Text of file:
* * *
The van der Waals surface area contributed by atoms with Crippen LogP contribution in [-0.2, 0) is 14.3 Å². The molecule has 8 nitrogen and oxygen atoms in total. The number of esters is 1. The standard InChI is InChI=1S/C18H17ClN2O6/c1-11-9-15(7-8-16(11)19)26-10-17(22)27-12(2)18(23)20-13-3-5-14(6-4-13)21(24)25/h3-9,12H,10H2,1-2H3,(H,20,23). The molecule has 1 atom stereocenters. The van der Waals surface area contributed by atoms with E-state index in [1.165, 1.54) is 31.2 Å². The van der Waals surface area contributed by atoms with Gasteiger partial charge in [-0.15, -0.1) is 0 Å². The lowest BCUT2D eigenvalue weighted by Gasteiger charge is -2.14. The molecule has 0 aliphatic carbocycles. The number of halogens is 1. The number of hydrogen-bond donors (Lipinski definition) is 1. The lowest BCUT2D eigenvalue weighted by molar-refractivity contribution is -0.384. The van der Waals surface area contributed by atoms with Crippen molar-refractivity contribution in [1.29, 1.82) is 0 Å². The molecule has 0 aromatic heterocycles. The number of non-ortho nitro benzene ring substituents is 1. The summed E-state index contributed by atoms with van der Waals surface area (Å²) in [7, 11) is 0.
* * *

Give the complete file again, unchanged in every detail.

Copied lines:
The van der Waals surface area contributed by atoms with Crippen LogP contribution in [-0.2, 0) is 14.3 Å². The molecule has 8 nitrogen and oxygen atoms in total. The number of esters is 1. The standard InChI is InChI=1S/C18H17ClN2O6/c1-11-9-15(7-8-16(11)19)26-10-17(22)27-12(2)18(23)20-13-3-5-14(6-4-13)21(24)25/h3-9,12H,10H2,1-2H3,(H,20,23). The molecule has 1 atom stereocenters. The van der Waals surface area contributed by atoms with E-state index in [1.165, 1.54) is 31.2 Å². The van der Waals surface area contributed by atoms with Gasteiger partial charge in [-0.15, -0.1) is 0 Å². The lowest BCUT2D eigenvalue weighted by Gasteiger charge is -2.14. The molecule has 0 aliphatic carbocycles. The number of halogens is 1. The number of hydrogen-bond donors (Lipinski definition) is 1. The lowest BCUT2D eigenvalue weighted by molar-refractivity contribution is -0.384. The van der Waals surface area contributed by atoms with Crippen molar-refractivity contribution in [1.29, 1.82) is 0 Å². The molecule has 0 aromatic heterocycles. The number of non-ortho nitro benzene ring substituents is 1. The summed E-state index contributed by atoms with van der Waals surface area (Å²) in [7, 11) is 0.